I don't mind tracing and bought several rolls of the tissue paper used by doctors for their exam tables at a local medical supply place. The paper is transparent enough to see through, but has some substance to it so doesn't tear easily and one roll has a lot of paper on it. My husband actually added a roller to the edge of my cutting table (works like a paper towel roller) and I just roll the tissue paper over the pattern page to copy it.

    It's easy to read the lines through it and I can copy a pattern in a jiffy.

  7. Please check out the following website for the patterns you seek. I believe you can find them via the search engine on
    http://www.burdafashion.com. Do you want the wrap top from the cover of 1/2008? and Do you want style 122 from 11/2008?

    Style 122 is:
    122 Blouse

    This blouse is a highlight in trendy violet! The empire seam and vertical tucks nicely shape the bust while the cuffs provide a typical Seventies feature. Burda sizes 34 – 42
    found in: Magazines > Archives > burda World of Fashion 11/2008 > Trends
    also check out: http://www.burdastyle.com/ …..why? just because you may find it interesting…..I do.
    Good Luck! I do hope you come back and see this. ;o)

  8. In the spirit of open-source, I love this idea. Are you willing to share? I am looking for pattern 122 from the November 2008 issue. It's a 70s looking blouse and I am thinking about making it for my wedding. Let me know if you are willing to email the files. Thanks so much!

  9. Your idea sounds great, but I think what you are doing seems to be taking as much time, if not more, I think, I haven't tried it yet, but I have a scanner, a color printer and Photoshop, and I picture myself doing what you suggest, and I'd rather just trace a pattern at a time, when I need it. It's a good idea you have, it's just that I find it as time consuming as tracing! I hate tracing when there are too many little pieces and other stuff to mark down, but I don't really mind doing it, I see is as part of the whole process, I do that for all the patterns I buy, because I want to be able to reuse them, and use other sizes.

    I agree with you that Burda should offer individual patterns for download on their website, I sent an email to them suggesting that, because I'm looking for an old issue of BWOF, the January 2008, I want to make a wrap top I like. But I don't necessarily want the whole magazine, just the pattern, so I think they should really consider making them available for downloads. Maybe if everybody would send an email with that suggestion, it could happen!

  10. Hi.. this might seem kinda obvious, but….
    wouldn't it be easier to use the patterns if you saved each COLOUR to a different file? That way you could print out just one pattern at a time 😀

    I guess i just thought of this idea because i have a B&W printer 😉

  11. Wow I just started reading your blog…I'm adding you to my list of blogreads…that's a great idea!

  12. You are clever, I will try your method.
    I buy greaseproof paper, the sort you use for cooking, it's very cheap for 25 metres. I use paper weights and trace with felt tip pens. It doesn't take that long, I add the seam allowances on when I cut the fabric. I save time by using the friskars metal disc cutting system and a cutting board.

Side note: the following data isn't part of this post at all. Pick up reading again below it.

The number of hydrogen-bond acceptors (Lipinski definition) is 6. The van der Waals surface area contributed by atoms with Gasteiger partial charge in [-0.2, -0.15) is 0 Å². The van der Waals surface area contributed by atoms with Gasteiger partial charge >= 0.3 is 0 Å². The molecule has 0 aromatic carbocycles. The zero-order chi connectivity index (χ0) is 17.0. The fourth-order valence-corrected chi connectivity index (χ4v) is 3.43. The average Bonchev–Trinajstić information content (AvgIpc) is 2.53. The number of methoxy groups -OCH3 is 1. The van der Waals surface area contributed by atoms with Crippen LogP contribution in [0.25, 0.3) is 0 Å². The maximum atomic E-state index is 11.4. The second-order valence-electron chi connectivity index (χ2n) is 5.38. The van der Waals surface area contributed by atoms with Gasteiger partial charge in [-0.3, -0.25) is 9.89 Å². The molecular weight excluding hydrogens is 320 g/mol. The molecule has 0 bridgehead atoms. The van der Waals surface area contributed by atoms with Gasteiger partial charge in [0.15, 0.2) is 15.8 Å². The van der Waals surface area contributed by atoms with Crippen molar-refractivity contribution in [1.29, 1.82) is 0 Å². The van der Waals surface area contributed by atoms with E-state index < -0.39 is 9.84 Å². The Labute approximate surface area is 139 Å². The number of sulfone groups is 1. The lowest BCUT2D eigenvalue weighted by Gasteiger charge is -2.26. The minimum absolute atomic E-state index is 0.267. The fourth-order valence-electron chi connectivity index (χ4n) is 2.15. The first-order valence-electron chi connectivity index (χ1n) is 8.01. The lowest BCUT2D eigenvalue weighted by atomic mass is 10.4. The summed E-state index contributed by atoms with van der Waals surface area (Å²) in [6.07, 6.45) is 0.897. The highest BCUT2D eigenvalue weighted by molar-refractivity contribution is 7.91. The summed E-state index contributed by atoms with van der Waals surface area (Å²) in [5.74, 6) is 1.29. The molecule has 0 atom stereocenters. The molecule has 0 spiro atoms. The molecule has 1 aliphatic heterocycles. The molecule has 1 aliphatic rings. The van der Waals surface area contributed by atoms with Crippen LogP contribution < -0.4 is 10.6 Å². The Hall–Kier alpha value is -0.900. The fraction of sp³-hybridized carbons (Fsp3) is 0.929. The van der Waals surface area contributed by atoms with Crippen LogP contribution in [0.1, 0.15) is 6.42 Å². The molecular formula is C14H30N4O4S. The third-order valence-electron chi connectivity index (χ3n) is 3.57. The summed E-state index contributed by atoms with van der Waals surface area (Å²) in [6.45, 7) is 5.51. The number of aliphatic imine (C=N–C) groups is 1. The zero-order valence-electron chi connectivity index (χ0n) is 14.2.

Lisa said she uses brown paper, I used to do what she does and found you can buy rolls of brown paper in carpet shops really cheap. One will last forever! I just found that tracing onto greaseproof a little more accurate – it could be just me.
    As long as we enjoy!!

  13. This tip will save me countless hours of tracing in the years to come — thanks a million! It's especially appreciated as I don't have a large surface available to easily do tracing in my apartment.

    The brown kraft paper idea is also great!

    Thanks again. 🙂

  14. Nice idea

    But I do the following.

    I pin the patern sheet on a brown craft paper sheet and trace the patern with a blunt tracing wheel.(sharp tracing wheels will damage patern sheet)
    Make sure to trace all detais and marks on the paterns.

    Remove the patern sheet and the tracing wheel marks will be left on the brown paper.

    Use a marker to follow the tracing wheel marks on the brown paper and you have your patern wich could be cut
    while your original patern sheet is still in tact.

    Good luck

  15. Girl you are so smart! Thanks so much. I have a whole bunch of Burda's waiting to be scanned 😉


  16. Interesting technique. Me? I'm one of the few souls who doesn't mind tracing. I won't go as far as to say I "like" tracing, but I don't mind it.

    PS: Mimi sent me to this blog. I'm going to look around and I'm sure I'll be visiting again.

  17. Mimi sent me here and I will totally be reading you from now on.
    I hate tracing too, and need to keep the originals intact to make multiple sizes of the same pattern (for my friend's kids) but I just use the photocopier. It takes a little folding and fiddling but in the end I can make as many copies for different sizes as I like and the printer paper lasts longer than the tissue. I may have to be brave next time and start chopping up the originals, sounds like it would save time! You are so good!

  18. Wow, (bonk on forehead) that is probably a better way than mine. Although I still have to trace, which I am lousy at!
    By the way, I lived in Mississauga by Square One for 4 years until I moved to California. I was actually born there (in Clarkson)!

  19. That's an interesting idea, and I agree, not for the faint of heart. I don't trace, I carbon copy. If you go to Staples or something, you can buy sheets of carbon paper – its similar to the pattern transfer paper where you use the tracing wheel and mark onto fabric? Anyway, I just sandwich my pattern sheet, the carbon paper, and the paper I want to draw the pattern on, draw the pattern out onto the pattern sheet, and the carbon paper transfers it. It barely takes me 20 minutes…